If rugby administrators wish to protect players and the future viability of the game they would do well to heed ongoing developments in the NFL and the words of current NFL star Eric Winston, ‘We are athletes… We are not gladiators and this is not the Roman Colosseum.’

Picture via Fergus McFadden

Ireland Six Nations Preview: The good, the bad and the ugly

Six Nation’s time. The question is will Ireland show up for the party or will they just be like drunken also-rans flapping about on the dancefloor?

The Good
As 2013 is an odd year Ireland will face the two favourites for the Six Nations title, England and France, at home. Winning the tournament’s opening match in Cardiff against Grand Slam holders Wales would create huge momentum for Ireland, and home support against les Blues and na Sasanaigh could be enough for Ireland to reclaim the championship.

The success of Munster and Ulster in this year’s Heineken Cup has bred confidence in the likes of David Kilcoyne, Craig Gilroy and Felix Jones while in Ian Madigan, Paddy Jackson and Ian Keatley there is hope for a future star at out half. 22 year old Simon Zebo has solidified the potential he showed in 2011 and should play a major role as a try finisher and broken field runner this year in a green jersey.

Leinster’s failure to qualify to the knock out stage of the Heineken Cup is a blessing in disguise for Ireland. With places up for grabs on the Lion’s Tour of Australia this summer, the Six Nations represents the last chance for Leinster’s marquee players to showcase themselves on an international stage.

The Bad
Untimely distractions have come thick and fast for the Irish camp and as of yet the dust has not settled. Declan Kidney’s decision to permanently install Jamie Heaslip as team captain in the place of Brian O’Driscoll has left a bad taste in the mouth for what is to be O’Driscoll’s final Six Nations. While his position in the team has come under pressure, there was no need to replace O’Driscoll as captain, and Heaslip’s leadership qualities will be pushed to the limit if he is to guide Ireland to victory.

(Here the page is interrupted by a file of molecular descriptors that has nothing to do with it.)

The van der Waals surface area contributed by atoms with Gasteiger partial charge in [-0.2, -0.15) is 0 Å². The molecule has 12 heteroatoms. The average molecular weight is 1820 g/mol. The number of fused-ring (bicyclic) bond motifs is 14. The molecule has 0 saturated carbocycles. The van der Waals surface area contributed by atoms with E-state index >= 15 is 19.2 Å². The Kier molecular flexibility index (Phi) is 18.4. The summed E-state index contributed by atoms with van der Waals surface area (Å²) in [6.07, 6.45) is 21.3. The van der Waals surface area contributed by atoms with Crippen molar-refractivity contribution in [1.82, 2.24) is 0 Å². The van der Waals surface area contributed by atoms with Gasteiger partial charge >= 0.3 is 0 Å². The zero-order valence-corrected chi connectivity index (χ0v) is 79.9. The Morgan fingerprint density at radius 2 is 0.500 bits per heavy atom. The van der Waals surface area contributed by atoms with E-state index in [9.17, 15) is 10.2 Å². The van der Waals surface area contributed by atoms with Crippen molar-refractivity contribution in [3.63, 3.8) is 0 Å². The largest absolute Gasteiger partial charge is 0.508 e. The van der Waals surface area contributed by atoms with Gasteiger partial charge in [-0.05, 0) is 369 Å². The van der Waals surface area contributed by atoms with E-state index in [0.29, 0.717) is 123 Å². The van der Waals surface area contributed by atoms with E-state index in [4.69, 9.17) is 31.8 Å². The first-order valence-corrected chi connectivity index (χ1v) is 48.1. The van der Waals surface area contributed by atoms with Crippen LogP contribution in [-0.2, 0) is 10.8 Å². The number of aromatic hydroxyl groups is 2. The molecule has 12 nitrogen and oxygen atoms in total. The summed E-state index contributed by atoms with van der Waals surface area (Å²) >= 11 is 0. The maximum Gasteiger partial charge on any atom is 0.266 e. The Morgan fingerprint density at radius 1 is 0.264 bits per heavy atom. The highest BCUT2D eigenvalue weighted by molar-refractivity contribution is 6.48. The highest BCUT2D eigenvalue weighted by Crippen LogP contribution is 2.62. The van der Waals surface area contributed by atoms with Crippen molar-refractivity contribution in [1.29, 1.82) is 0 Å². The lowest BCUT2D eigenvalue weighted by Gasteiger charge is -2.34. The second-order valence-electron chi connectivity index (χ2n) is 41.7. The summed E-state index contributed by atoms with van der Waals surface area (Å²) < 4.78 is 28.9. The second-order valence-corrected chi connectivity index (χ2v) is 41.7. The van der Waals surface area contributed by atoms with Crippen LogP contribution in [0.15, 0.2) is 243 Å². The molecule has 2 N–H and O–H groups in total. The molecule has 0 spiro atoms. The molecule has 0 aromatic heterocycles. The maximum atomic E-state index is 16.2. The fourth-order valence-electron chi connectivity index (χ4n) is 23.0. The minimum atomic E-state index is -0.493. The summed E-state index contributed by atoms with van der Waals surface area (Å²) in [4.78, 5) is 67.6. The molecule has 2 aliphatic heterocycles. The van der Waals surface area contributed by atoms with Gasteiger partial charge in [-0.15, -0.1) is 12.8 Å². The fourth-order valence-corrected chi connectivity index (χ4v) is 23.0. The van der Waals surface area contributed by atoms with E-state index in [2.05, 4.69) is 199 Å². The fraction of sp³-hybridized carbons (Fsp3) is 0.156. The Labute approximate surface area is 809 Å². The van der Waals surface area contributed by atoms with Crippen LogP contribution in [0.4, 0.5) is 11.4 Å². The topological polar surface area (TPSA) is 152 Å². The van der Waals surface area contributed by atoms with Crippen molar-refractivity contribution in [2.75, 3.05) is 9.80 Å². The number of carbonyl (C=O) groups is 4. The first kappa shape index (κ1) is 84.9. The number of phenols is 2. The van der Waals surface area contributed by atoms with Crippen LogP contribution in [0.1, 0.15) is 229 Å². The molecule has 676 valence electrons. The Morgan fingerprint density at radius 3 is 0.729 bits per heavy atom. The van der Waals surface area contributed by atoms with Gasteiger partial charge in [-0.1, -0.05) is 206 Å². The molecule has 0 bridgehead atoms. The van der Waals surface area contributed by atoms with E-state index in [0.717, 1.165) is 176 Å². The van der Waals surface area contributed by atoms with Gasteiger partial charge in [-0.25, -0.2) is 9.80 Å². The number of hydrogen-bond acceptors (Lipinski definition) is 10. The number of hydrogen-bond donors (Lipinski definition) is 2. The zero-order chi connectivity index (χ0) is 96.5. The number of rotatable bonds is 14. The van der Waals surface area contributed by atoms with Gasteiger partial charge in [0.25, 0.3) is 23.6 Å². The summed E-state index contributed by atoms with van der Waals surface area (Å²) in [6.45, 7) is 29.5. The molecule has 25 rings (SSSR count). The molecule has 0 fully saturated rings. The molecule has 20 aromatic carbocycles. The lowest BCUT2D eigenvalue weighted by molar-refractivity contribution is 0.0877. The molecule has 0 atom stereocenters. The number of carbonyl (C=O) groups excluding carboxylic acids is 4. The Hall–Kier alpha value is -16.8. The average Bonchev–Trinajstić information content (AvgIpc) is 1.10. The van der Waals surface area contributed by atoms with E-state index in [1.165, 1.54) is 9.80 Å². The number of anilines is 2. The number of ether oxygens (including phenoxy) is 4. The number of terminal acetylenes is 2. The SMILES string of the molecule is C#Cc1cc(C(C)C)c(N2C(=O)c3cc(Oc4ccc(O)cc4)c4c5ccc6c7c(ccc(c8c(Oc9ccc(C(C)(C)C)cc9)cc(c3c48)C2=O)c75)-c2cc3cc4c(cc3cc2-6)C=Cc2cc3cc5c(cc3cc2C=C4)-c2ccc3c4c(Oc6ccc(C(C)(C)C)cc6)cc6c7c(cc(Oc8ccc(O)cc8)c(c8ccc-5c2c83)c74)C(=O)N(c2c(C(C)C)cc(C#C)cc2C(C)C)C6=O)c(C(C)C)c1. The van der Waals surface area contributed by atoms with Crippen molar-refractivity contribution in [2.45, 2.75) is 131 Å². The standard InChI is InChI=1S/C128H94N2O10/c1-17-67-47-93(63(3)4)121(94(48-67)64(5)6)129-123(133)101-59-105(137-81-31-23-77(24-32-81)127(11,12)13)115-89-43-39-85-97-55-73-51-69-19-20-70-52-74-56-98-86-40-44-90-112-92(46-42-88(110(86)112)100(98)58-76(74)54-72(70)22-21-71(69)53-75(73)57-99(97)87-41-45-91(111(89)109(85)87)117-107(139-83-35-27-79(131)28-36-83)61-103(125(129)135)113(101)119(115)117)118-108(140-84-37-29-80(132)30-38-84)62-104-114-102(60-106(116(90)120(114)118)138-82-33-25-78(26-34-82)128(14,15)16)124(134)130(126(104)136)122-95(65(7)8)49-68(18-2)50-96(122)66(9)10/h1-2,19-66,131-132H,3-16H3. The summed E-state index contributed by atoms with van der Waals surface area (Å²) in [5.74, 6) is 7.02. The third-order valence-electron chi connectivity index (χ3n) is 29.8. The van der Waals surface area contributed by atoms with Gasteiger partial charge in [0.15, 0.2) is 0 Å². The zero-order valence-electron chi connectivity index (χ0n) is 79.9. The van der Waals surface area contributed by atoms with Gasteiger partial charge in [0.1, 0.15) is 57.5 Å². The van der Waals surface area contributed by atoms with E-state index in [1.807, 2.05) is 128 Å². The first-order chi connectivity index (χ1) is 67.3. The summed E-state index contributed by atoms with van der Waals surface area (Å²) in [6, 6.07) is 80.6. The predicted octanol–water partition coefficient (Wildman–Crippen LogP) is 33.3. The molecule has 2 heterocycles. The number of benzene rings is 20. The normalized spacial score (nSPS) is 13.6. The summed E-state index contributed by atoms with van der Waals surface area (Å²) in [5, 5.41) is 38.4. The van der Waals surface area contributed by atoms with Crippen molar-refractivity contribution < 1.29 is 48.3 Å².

Jonny Sexton’s move to Racing Metro has bred uncertainty among the Leinster camp with Rob Kearney believing Sexton’s departure could “open the floodgates” for an Irish exodus to overseas clubs. It’s a professional game and of course money talks, but rumours that Sexton demanded the tag of “top player wage” from the IRFU means that unity is far from a given in the Irish camp.

Over the past year pressure has mounted on Declan Kidney and his coaching staff. Repeated backroom changes mean that Les Kiss no longer holds both roles of Attack Coach and the Defence Coach, with Anthony Foley taking charge of the latter. Kidney’s current contract ends after the Six Nations and should only be renewed if, 1) he is proven right about Heaslip’s captaincy; 2) he successfully mixes youth with experience in the backline; and 3) Ireland perform well at Lansdowne against France and England.

The Ugly
Since this time last year Ireland have played ten games and only won three of them; beating Italy and Scotland in the 2012 Six Nations, and then defeating an exhausted Argentina in the 2012 Autumn series. Anything short of a good campaign this year will see fans calling for change.

Ireland Six Nations Schedule
Wales v Ireland Millennium Stadium Sat 2nd Feb 13 13:30
Ireland v England Aviva Stadium Sun 10th Feb 13 15:00
Scotland v Ireland Murrayfield Sun 24th Feb 13 14:00
Ireland v France Aviva Stadium Sat 9th Mar 13 17:00
Italy v Ireland Stadio Olimpico Sat 16th Mar 13 14:30